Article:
Colonel General Viktor Zavarzin, chairman of the State Duma Defense Committee, told foreign military attaches in Moscow that the government would reconsider the military-reform plans. Army General Nikolai Makarov, Chief of the Russian Armed Forces' General Staff, discussed the projected army reform at the General Staff Military Academy. He said a new national military doctrine would be drafted in parallel with the military reform. "They are now working actively on the document which, I think, will be more applied and specific," Makarov said.

The Russian Security Council is working on the new military doctrine. Former General Staff Chief Army General Yury Baluyevsky, who with other analysts criticized the current military doctrine for its vague and verbose provisions, now heads a board that will edit the new document. Moreover, General Makarov said the military-reform plan had been drafted long before the August 2008 Russian-Georgian conflict. Naturally, the conflict facilitated and expedited the army reform. The Russian Army conducted a peace enforcement operation after Georgian forces attacked Russian citizens and peacekeepers in South Ossetia.

The operation's lessons show that the Armed Forces require all-out and prompt modernization, which can no longer be postponed. The problems encountered by the 58th Russian Army during the Georgian conflict convinced skeptics that the four-tier troop-control system comprising military districts, armies, divisions and regiments had to be replaced with a more rational and effective three-tier system that would comprise military districts, tactical commands and brigades.

General Makarov said a three-year experiment to assess the effectiveness of regional commands was now over. There were plans to establish the West, South and East regional commands. From now on, military districts will be vested with strategic-command functions. Each military district will become an independent operational strategic element and will control all local Army, Navy, Air Force and Air-Defense units on its territory. Technically speaking, any military district must be able to fight small wars in its own zone of responsibility, without involving other districts. Each military district will have an assault/airborne brigade. In all, there are plans to deploy 80 brigades, including 40 general-purpose Army brigades. Each brigade will become a permanent-readiness unit and will be expanded to war-time strength.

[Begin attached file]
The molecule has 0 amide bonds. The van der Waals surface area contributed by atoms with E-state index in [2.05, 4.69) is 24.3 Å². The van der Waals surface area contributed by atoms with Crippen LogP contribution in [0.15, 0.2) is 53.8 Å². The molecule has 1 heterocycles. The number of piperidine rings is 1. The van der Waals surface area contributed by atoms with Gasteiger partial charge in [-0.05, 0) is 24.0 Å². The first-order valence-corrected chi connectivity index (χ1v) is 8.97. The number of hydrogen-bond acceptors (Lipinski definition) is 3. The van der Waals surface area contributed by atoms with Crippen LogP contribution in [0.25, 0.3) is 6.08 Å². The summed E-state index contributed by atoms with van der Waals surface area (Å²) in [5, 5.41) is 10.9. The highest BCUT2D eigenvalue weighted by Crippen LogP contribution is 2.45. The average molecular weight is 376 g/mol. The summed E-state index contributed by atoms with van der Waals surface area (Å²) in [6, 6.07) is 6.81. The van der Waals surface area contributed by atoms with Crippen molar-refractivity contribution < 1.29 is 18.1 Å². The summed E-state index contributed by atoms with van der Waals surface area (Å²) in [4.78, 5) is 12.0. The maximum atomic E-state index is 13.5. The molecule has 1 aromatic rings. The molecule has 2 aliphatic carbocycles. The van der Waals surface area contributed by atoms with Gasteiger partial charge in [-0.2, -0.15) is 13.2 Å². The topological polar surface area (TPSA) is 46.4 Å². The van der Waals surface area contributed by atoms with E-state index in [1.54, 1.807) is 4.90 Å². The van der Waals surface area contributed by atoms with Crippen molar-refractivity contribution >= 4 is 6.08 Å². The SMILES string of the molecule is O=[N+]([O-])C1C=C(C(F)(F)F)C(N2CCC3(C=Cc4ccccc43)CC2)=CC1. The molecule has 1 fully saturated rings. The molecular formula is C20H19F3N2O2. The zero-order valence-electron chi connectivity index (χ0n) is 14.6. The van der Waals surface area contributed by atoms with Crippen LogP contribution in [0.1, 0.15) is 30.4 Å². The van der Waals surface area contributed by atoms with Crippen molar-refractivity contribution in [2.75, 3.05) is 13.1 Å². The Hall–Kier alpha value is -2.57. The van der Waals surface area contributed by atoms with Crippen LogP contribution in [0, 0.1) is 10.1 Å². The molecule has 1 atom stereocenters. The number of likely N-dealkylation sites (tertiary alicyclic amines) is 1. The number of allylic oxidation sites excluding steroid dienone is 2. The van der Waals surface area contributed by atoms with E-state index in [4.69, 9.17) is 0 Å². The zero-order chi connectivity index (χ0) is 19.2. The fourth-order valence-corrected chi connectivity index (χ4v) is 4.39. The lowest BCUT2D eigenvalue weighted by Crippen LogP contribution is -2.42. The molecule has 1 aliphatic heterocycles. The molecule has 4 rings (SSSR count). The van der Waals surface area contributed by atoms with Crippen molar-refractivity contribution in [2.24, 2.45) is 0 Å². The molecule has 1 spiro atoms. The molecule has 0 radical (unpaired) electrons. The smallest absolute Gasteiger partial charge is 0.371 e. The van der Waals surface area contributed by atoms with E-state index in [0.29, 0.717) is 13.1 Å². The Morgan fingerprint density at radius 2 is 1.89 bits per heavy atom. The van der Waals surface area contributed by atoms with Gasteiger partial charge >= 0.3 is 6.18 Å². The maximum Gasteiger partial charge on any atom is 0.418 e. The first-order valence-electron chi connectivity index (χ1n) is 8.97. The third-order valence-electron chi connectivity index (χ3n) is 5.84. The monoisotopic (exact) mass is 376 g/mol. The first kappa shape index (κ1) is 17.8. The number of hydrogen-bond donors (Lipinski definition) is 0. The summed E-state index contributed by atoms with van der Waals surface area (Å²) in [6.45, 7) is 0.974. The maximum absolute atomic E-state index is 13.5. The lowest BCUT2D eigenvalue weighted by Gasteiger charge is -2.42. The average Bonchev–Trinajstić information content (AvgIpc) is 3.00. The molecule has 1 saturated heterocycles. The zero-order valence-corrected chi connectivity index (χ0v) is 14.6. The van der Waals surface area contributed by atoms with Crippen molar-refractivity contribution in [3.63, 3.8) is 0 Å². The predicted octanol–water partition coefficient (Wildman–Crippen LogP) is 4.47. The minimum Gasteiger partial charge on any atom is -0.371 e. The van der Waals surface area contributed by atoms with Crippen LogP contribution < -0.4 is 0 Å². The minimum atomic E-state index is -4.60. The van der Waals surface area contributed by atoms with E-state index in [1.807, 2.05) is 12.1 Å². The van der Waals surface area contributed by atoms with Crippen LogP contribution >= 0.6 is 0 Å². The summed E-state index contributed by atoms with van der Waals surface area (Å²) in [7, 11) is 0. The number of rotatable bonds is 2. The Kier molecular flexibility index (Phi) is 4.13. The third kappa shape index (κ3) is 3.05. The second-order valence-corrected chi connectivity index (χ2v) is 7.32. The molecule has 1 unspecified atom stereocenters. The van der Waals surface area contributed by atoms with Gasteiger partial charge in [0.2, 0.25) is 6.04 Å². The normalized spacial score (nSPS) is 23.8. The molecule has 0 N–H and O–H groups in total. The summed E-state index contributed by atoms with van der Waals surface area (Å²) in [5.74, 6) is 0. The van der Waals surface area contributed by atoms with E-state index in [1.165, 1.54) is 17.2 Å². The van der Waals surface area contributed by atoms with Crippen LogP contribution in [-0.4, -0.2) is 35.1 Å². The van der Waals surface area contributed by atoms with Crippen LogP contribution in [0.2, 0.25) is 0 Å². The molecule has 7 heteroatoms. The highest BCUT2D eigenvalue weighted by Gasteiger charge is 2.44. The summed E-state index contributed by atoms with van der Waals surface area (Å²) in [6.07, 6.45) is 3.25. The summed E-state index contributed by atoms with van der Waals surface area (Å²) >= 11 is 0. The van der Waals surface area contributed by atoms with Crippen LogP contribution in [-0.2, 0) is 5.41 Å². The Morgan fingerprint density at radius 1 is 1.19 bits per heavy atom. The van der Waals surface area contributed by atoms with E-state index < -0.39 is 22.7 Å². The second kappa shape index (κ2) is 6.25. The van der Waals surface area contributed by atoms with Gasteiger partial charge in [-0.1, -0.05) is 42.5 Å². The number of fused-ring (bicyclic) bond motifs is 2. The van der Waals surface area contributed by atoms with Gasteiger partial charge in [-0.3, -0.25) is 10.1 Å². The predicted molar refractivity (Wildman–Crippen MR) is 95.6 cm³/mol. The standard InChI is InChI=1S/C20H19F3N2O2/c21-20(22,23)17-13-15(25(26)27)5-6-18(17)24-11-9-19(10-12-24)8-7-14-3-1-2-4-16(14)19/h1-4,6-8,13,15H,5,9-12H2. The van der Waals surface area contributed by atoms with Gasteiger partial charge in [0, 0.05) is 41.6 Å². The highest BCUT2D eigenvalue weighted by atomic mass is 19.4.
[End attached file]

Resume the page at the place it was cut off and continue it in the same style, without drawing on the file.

Unlike previous decisions, cadre-strength regiments will not be abolished completely. Some of them will be converted into logistics-support centers and military-equipment depots, and will still be subordinated to military-district commanders and, if necessary, will facilitate pre-war mobilization. All divisions will be disbanded and converted into brigades, which, in turn, could be re-deployed to other sectors. The self-contained modular brigades would be expected to fight independently of other units in preset sectors using a variety of weapons and military equipment. They will use radio-electronic warfare systems and will be supported by nuclear, chemical and biological (NBC) protection units, combat-engineer and logistics-support units and the Air Force tactical-support units mostly comprising attack and transport helicopters.

General Makarov said these units could be re-integrated into the Army similar to the U.S.-style format after all obsolete helicopters are replaced with the more advanced Mil-28N Havoc, Kamov Ka-50 Hokum (Black Shark) and Ka-52 Hokum (Alligator) attack helicopters and Mil Mi-35 Hind helicopter gunships. General Makarov said only contract soldiers would serve on the southern theater of operations, and that they would be reinforced by conscripts in other areas. Tactical commands, an intermediate element between military districts and general-purpose brigades, must be ready to fight in any theater of battle and not just its immediate location.